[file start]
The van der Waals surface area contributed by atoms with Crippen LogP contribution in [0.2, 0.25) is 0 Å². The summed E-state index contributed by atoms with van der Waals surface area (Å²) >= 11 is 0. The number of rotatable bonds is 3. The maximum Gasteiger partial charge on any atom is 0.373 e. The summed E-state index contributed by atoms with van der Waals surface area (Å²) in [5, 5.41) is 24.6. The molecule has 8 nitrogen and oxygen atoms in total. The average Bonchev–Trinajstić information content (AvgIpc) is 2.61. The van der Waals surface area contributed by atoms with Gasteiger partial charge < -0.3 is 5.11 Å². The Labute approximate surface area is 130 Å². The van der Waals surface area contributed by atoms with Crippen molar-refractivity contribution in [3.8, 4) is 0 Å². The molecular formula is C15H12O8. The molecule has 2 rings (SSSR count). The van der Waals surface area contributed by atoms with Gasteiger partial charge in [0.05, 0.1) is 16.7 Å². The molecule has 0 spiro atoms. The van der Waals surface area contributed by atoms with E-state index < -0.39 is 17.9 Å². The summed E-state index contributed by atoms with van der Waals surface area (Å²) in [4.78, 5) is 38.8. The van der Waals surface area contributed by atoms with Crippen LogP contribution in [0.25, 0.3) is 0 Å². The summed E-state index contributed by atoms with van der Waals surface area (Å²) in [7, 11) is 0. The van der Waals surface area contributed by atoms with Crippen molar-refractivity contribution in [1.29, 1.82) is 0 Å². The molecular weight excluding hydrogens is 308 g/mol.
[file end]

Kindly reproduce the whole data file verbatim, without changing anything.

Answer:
The van der Waals surface area contributed by atoms with Crippen LogP contribution in [0.2, 0.25) is 0 Å². The summed E-state index contributed by atoms with van der Waals surface area (Å²) >= 11 is 0. The number of rotatable bonds is 3. The maximum Gasteiger partial charge on any atom is 0.373 e. The summed E-state index contributed by atoms with van der Waals surface area (Å²) in [5, 5.41) is 24.6. The molecule has 8 nitrogen and oxygen atoms in total. The average Bonchev–Trinajstić information content (AvgIpc) is 2.61. The van der Waals surface area contributed by atoms with Gasteiger partial charge < -0.3 is 5.11 Å². The Labute approximate surface area is 130 Å². The van der Waals surface area contributed by atoms with Crippen molar-refractivity contribution in [3.8, 4) is 0 Å². The molecular formula is C15H12O8. The molecule has 2 rings (SSSR count). The van der Waals surface area contributed by atoms with Gasteiger partial charge in [0.05, 0.1) is 16.7 Å². The molecule has 0 spiro atoms. The van der Waals surface area contributed by atoms with E-state index < -0.39 is 17.9 Å². The summed E-state index contributed by atoms with van der Waals surface area (Å²) in [4.78, 5) is 38.8. The van der Waals surface area contributed by atoms with Crippen LogP contribution in [0.25, 0.3) is 0 Å². The summed E-state index contributed by atoms with van der Waals surface area (Å²) in [7, 11) is 0. The van der Waals surface area contributed by atoms with Crippen molar-refractivity contribution in [1.29, 1.82) is 0 Å². The molecular weight excluding hydrogens is 308 g/mol.